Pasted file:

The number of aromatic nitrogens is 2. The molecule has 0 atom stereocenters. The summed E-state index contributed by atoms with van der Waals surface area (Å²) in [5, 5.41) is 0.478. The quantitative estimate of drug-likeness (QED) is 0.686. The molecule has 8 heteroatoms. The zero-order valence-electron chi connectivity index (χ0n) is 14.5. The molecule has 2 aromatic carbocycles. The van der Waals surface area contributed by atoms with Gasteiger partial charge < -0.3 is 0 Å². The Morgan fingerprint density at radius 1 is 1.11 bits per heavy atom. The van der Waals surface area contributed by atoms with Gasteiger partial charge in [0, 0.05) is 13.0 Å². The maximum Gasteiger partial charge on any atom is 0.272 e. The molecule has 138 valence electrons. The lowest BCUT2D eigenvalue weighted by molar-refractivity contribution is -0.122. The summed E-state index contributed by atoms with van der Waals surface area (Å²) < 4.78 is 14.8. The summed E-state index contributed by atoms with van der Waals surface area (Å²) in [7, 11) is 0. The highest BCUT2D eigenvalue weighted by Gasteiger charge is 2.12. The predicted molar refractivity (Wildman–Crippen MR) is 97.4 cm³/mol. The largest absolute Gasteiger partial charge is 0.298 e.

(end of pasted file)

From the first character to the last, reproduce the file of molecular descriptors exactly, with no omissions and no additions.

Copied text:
The number of aromatic nitrogens is 2. The molecule has 0 atom stereocenters. The summed E-state index contributed by atoms with van der Waals surface area (Å²) in [5, 5.41) is 0.478. The quantitative estimate of drug-likeness (QED) is 0.686. The molecule has 8 heteroatoms. The zero-order valence-electron chi connectivity index (χ0n) is 14.5. The molecule has 2 aromatic carbocycles. The van der Waals surface area contributed by atoms with Gasteiger partial charge < -0.3 is 0 Å². The Morgan fingerprint density at radius 1 is 1.11 bits per heavy atom. The van der Waals surface area contributed by atoms with Gasteiger partial charge in [0, 0.05) is 13.0 Å². The maximum Gasteiger partial charge on any atom is 0.272 e. The molecule has 138 valence electrons. The lowest BCUT2D eigenvalue weighted by molar-refractivity contribution is -0.122. The summed E-state index contributed by atoms with van der Waals surface area (Å²) < 4.78 is 14.8. The summed E-state index contributed by atoms with van der Waals surface area (Å²) in [7, 11) is 0. The highest BCUT2D eigenvalue weighted by Gasteiger charge is 2.12. The predicted molar refractivity (Wildman–Crippen MR) is 97.4 cm³/mol. The largest absolute Gasteiger partial charge is 0.298 e.